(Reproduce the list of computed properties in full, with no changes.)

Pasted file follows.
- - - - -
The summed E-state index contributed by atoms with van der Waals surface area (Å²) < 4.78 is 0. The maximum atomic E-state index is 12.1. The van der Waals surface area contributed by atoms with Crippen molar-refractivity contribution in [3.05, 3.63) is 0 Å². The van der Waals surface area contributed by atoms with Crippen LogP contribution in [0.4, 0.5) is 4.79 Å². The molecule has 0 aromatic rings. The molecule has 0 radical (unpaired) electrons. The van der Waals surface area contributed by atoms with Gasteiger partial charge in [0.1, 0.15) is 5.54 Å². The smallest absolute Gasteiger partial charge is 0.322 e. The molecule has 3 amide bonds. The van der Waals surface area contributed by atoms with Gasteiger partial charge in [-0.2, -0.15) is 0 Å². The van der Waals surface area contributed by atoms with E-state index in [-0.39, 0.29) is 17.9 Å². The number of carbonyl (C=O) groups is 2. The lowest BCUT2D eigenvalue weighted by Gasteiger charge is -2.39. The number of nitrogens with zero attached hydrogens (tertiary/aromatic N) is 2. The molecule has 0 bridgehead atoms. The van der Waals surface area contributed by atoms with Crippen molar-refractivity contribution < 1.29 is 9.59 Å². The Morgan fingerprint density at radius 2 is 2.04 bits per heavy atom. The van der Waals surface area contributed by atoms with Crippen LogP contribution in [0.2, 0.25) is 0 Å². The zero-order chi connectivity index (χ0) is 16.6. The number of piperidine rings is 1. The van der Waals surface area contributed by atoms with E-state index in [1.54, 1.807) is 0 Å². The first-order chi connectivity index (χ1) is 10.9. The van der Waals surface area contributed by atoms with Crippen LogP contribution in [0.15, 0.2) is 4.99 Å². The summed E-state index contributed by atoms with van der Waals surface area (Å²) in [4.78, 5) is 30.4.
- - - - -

The summed E-state index contributed by atoms with van der Waals surface area (Å²) < 4.78 is 0. The maximum atomic E-state index is 12.1. The van der Waals surface area contributed by atoms with Crippen molar-refractivity contribution in [3.05, 3.63) is 0 Å². The van der Waals surface area contributed by atoms with Crippen LogP contribution in [0.4, 0.5) is 4.79 Å². The molecule has 0 aromatic rings. The molecule has 0 radical (unpaired) electrons. The van der Waals surface area contributed by atoms with Gasteiger partial charge in [0.1, 0.15) is 5.54 Å². The smallest absolute Gasteiger partial charge is 0.322 e. The molecule has 3 amide bonds. The van der Waals surface area contributed by atoms with Gasteiger partial charge in [-0.2, -0.15) is 0 Å². The van der Waals surface area contributed by atoms with E-state index in [-0.39, 0.29) is 17.9 Å². The number of carbonyl (C=O) groups is 2. The lowest BCUT2D eigenvalue weighted by Gasteiger charge is -2.39. The number of nitrogens with zero attached hydrogens (tertiary/aromatic N) is 2. The molecule has 0 bridgehead atoms. The van der Waals surface area contributed by atoms with Crippen molar-refractivity contribution < 1.29 is 9.59 Å². The Morgan fingerprint density at radius 2 is 2.04 bits per heavy atom. The van der Waals surface area contributed by atoms with Crippen LogP contribution in [0.2, 0.25) is 0 Å². The zero-order chi connectivity index (χ0) is 16.6. The number of piperidine rings is 1. The van der Waals surface area contributed by atoms with E-state index in [1.54, 1.807) is 0 Å². The first-order chi connectivity index (χ1) is 10.9. The van der Waals surface area contributed by atoms with Crippen LogP contribution in [0.15, 0.2) is 4.99 Å². The summed E-state index contributed by atoms with van der Waals surface area (Å²) in [4.78, 5) is 30.4.